The Bangladesh army chief has ruled out the chances of a military takeover in the country, saying it was not the 'proper institution' to run the government.
"Army is assisting the non-party caretaker government (of Chief Adviser) Fakhruddin Ahmed as a subordinate government body and it has no plan to promulgate martial law," Lt Gen Moeen U Ahmed told a group of newspaper editors on Wednesday.
"If the army," he said, "wanted to take power, they could do it during the chaotic period following October 28 last year when there were many such occasions".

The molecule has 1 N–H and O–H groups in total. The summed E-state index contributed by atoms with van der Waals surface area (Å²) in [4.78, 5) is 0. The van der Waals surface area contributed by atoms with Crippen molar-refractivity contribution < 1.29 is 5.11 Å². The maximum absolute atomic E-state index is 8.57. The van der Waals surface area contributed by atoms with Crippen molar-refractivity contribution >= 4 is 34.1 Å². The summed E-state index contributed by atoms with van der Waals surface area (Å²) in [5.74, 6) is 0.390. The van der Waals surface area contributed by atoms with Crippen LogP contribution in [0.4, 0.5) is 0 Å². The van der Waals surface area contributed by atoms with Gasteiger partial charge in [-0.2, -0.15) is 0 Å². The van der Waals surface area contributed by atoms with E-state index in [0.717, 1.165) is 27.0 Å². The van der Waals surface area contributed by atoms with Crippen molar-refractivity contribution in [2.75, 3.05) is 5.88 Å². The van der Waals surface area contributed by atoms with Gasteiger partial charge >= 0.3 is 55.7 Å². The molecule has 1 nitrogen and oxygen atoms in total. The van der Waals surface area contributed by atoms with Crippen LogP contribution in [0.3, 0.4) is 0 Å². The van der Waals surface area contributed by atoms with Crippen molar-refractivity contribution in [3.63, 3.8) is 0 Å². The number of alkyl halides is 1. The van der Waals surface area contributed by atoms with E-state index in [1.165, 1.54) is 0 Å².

"But we have resisted all temptations because we do not want to be involved in politics or run the government. The army is not the proper institution for governing the country,"
Ahmed said adding, "We would like to see a competent, honest and committed leadership to run the country in future."
The army chief also stressed the army's full commitment to press freedom and journalists' right to report freely. "The army respects the free press and takes its suggestions very seriously and often acts on them."
Ahmed said even personally he did not have any intention or ambition to be in politics or "go beyond my role as the army chief".
"I am looking forward to my retirement and leading a life as an ordinary Bangladeshi citizen. I may be involved in some sort of social work," the Daily Star quoted him as saying.